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As Prep & Pastry expands, August Rhodes comes along for the ride

The Campbell avenue corridor between Grant and Fort Lowell roads is a food stretch that includes some of the best eateries in town.

Five years ago, Prep & Pastry opened in a tightly recessed nook on the corner of Campbell Avenue and Hedrick Street Its meteoric rise to Tucson fame, fanned by praise from satisfied diners and food bloggers, was a boon to owners Nathan Ares, Brian Pracko, Billy Kovacs and William Meinke, but a headache for those looking to get a seat at their popular weekend brunches. Prep & Pastry shared a parking lot with an antique furniture store and seed depot, both of which had their own draw. To put it mildly, even on slow days, parking was rather limited.

Dedicated fans would park blocks away and endure a long wait to get seated on Sundays to savor their benedicts, French toast and fresh-squeezed O.J. mimosas. Things got even crazier after Food Network regular Alton Brown showed up on a Sunday, and demanded a table, even with a crowd both inside and outside. Sorry, Alton, you're going to have to wait just like everyone else. He got snippy, made a huffy tweet, then moved on.

When a seafood joint down the street closed, the Prep & Pastry team saw an opportunity. They immediately moved in, transformed the onetime Carrow's restaurant into a bright, open and welcoming space. And there's plenty of parking.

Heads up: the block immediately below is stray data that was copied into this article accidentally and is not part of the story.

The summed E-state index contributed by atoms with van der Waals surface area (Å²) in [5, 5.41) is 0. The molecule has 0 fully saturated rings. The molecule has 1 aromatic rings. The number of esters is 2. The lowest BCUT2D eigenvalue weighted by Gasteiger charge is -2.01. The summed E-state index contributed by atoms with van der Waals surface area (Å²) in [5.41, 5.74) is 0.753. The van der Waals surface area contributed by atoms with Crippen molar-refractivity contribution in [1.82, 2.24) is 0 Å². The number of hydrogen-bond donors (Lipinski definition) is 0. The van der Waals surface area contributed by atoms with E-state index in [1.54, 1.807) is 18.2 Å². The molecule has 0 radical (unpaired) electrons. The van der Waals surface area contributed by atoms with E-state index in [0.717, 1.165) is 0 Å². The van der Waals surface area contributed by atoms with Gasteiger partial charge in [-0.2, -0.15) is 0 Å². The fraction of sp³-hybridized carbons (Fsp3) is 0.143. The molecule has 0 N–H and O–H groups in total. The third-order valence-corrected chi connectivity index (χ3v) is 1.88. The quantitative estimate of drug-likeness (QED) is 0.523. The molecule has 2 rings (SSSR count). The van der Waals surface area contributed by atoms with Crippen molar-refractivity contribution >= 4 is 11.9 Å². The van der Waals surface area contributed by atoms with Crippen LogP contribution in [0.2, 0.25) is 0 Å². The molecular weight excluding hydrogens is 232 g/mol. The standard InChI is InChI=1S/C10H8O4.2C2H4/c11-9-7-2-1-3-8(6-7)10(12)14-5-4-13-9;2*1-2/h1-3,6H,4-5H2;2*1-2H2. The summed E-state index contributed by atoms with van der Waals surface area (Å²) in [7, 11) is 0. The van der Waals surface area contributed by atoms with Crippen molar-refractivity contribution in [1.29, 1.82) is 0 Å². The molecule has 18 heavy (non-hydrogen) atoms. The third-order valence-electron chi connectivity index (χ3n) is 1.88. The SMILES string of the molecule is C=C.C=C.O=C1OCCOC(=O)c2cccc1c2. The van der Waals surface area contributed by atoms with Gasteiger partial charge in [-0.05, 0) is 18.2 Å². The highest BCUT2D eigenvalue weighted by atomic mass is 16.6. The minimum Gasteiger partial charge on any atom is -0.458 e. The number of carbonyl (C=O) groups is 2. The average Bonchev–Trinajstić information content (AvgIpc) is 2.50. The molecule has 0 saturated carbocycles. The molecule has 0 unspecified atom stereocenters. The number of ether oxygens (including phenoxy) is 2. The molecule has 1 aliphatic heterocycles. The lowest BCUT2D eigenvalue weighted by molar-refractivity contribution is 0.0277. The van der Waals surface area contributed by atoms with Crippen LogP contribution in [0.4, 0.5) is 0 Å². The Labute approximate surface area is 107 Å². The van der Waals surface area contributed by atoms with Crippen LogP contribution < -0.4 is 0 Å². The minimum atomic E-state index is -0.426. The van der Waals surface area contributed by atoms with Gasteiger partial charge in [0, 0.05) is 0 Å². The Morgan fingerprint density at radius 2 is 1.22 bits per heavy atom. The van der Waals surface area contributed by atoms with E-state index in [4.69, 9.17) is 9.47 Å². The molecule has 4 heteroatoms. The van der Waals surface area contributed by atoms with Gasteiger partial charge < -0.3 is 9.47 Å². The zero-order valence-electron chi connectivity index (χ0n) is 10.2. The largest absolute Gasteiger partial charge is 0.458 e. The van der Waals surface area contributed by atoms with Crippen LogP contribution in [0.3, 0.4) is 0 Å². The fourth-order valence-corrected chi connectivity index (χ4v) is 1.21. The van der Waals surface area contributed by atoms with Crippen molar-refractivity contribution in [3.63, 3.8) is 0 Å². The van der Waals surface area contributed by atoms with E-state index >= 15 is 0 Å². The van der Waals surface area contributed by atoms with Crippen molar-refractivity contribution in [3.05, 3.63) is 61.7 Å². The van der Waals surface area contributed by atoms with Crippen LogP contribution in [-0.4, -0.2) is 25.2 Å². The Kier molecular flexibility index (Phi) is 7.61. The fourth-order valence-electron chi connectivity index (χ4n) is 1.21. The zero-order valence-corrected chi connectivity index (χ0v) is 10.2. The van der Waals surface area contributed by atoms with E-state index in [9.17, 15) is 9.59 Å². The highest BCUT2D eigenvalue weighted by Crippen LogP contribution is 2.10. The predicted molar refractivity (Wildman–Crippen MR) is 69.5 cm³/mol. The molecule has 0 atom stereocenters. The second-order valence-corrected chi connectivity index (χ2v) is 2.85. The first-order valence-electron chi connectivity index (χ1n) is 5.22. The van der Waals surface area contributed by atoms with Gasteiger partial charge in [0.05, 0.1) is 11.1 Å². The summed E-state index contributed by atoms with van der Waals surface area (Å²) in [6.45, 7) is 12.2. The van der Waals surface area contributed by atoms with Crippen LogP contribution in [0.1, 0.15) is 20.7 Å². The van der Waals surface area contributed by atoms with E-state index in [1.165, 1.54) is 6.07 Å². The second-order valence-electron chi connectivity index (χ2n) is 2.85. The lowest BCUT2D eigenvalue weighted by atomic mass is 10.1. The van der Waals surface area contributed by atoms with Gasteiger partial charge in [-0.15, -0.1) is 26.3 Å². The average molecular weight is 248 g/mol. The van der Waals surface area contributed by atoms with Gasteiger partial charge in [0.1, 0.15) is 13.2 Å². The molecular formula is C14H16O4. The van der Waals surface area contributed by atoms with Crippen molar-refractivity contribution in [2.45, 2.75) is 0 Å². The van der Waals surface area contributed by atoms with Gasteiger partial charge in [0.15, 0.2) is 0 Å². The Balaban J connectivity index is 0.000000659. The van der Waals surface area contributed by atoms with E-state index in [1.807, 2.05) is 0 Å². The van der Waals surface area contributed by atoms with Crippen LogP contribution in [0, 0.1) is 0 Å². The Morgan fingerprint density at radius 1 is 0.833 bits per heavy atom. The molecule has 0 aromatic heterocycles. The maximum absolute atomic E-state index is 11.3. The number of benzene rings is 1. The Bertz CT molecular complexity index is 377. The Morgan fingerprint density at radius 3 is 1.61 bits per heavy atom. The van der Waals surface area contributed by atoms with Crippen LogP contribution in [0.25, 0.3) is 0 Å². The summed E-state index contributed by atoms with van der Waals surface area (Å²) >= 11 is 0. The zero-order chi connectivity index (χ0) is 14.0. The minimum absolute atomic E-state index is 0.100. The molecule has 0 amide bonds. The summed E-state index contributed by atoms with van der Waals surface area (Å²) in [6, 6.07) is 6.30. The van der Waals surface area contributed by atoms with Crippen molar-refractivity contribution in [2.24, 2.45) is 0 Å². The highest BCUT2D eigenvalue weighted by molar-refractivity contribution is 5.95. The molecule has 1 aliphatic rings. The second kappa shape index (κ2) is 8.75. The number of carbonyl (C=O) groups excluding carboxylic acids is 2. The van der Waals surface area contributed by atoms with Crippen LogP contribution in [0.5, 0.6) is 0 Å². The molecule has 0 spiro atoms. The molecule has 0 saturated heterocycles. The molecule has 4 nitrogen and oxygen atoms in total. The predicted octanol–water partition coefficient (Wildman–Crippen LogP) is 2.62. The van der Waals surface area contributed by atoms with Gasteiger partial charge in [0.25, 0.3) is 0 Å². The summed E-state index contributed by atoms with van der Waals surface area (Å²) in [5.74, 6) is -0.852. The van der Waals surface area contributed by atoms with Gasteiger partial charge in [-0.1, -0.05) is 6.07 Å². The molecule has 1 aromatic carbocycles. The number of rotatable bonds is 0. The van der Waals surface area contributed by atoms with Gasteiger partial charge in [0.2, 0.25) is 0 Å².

But the P&P team still had a lease on the old location. What to do?

"We knew we wanted a location where all of our baking could be done," says Ares. "We also figured we'd give Prep a little brother."

Chef Kyle Nottingham came aboard as a partner and created a soup and sandwich menu. The team bounced around with a lot of names but eventually settled on August Rhodes, the name of Nottingham's son.

After a complete renovation, August Rhodes quietly opened earlier this year, around the same time Prep & Pastry opened its doors just down the street. The food served at August Rhodes is a fun extension of Prep, focusing on sandwiches, a few salads and soups. It has yet to gain the momentum set by P&P, as there is usually a parking spot or two available, but just like its older sibling, August Rhodes will grow into its own.

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